By: Christina Ioannidis, Chair, GMR Marketing to Women Conference, 2015
A recent survey has found that women hold the power when it comes to consumer spending, influencing 80 percent of all purchases in Dubai. The survey, carried out by the Glasgow Consultancy Group, found that the vast majority of purchases are either directly by women, or influenced by them.
Despite this growth, however, women are still massively underserved as consumers. Their biggest issue? Engagement. The rules of engagement for marketers have changed. It is no longer about just marketing a product with a fluffy name, or even coloured pink. Savvy female consumers are demanding companies and brands engage with them in a deep and meaningful way.
What does deep and meaningful mean though, in a market that is chasing its tail in the midst of a recession? The key mantra – Listen, Understand, Act.
Listen and hear – take the time and speak to her and her inner circle; then act on exactly what she needs to have happen. She needs testament of your promise to her by showing you act on what SHE has told you. Invite women to join you, with their friends to discuss their views on a product or service. You will see the energy conversation is open, honest and flows with personal insight to improve your brand and get her to engage with your brand.
Break down what she has told you into concrete actions. Confirm those with her, follow up with what she told you and consciously involve her in the design process. Don’t think that this will annoy her – on the contrary, she will appreciate you care enough to count on her input.
Beware of using the “replication” formula. Women respond better to intimate, engaging communication and language and not a mass market approach – make her feel special, involve her in the process; act like you mean it and be authentic. Speak to her directly – call her and speak to her, or even tweet her; chose email as a quick, secondary strategy to provide additional information if required. Find ways to involve her in the dissemination of your product – get her to be your brand ambassador.
Adopt technology – women aged 35-49 years old are the fastest growing demographic in social networking and blogging. Women also spend an average of 12 hours researching online before a given purchase. Their first port of call? The internet. And when on the web, she is a rampant review reader and she cherishes information from other female bloggers/users.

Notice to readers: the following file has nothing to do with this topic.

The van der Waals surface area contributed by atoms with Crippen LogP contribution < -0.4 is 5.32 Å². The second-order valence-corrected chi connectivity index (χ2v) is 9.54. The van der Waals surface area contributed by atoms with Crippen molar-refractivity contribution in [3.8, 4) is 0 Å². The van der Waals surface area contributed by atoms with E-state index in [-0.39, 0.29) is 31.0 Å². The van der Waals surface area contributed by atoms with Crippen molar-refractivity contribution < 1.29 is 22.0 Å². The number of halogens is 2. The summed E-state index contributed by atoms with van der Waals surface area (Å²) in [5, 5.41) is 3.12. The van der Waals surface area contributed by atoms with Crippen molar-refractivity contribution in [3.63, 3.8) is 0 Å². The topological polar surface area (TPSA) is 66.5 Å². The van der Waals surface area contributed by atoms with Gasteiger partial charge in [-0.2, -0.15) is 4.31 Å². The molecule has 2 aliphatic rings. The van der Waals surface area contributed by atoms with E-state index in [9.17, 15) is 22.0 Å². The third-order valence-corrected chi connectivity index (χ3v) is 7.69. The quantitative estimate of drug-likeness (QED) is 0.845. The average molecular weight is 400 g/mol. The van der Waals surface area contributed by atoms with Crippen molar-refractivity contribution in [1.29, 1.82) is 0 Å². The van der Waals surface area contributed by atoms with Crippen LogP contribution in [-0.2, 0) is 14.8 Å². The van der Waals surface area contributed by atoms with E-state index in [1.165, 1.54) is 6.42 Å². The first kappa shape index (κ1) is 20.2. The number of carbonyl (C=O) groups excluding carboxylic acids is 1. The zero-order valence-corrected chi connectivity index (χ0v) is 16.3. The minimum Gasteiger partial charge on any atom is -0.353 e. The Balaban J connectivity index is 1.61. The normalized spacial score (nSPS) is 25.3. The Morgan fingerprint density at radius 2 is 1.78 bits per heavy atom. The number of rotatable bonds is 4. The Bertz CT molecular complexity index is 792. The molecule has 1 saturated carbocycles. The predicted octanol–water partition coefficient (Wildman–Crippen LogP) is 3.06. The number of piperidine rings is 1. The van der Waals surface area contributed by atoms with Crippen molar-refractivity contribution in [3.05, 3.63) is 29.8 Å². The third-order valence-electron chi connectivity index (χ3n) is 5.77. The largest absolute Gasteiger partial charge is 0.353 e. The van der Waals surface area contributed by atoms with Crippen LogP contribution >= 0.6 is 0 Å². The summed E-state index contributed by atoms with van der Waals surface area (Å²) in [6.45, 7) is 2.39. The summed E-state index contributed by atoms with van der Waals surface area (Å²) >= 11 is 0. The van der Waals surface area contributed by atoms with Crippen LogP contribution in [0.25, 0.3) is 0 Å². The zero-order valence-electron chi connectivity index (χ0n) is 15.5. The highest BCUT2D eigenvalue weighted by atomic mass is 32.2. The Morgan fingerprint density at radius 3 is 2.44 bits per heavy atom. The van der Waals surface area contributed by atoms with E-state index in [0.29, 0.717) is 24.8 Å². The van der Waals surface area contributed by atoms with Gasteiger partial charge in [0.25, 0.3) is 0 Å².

So when you are putting your proposition to her, make sure she can read in-depth information and have wide-ranging reviews from other women. Ensure you have an information line as well, where she can turn to to have her questions answered in a friendly, un-patronising way.
Make sure she can reach your site though – women use search engines heavily. Consequently, you need your site to be optimized to appear in organic searches. 52% of women will change their search terms and try again if they don’t find the results they want on the first results page. So knowing what she is looking for, the search terms she will use and making sure your page is at the top of that search is key. This is where the science of search engine optimization comes to the fore.
And finally, engage her senses – provide visual stimuli, such as video (which, will also enhance search engine rankings) to get her involved with your brand. The more you draw her eyes in, the more she will spend time on your site, and the higher the likelihood of her connecting with your brand (and buying…)…
Be creative on how she can use your brand in way that makes her life easier (and sometimes more fun) by also including her inner circle of friends. Women are 21 times more likely to share a positive experience with others, unlike men who are only 2.6 times more like to resort to word of mouth.
The rules of engagement in today’s crowded marketplace are simple: engage her directly to your brand and branded experiences – but first Listen, Understand and then Act. Make sure it is done in that order though – breaking the chain and acting without listening is likely to lead you to repeat marketing faux pas of the past.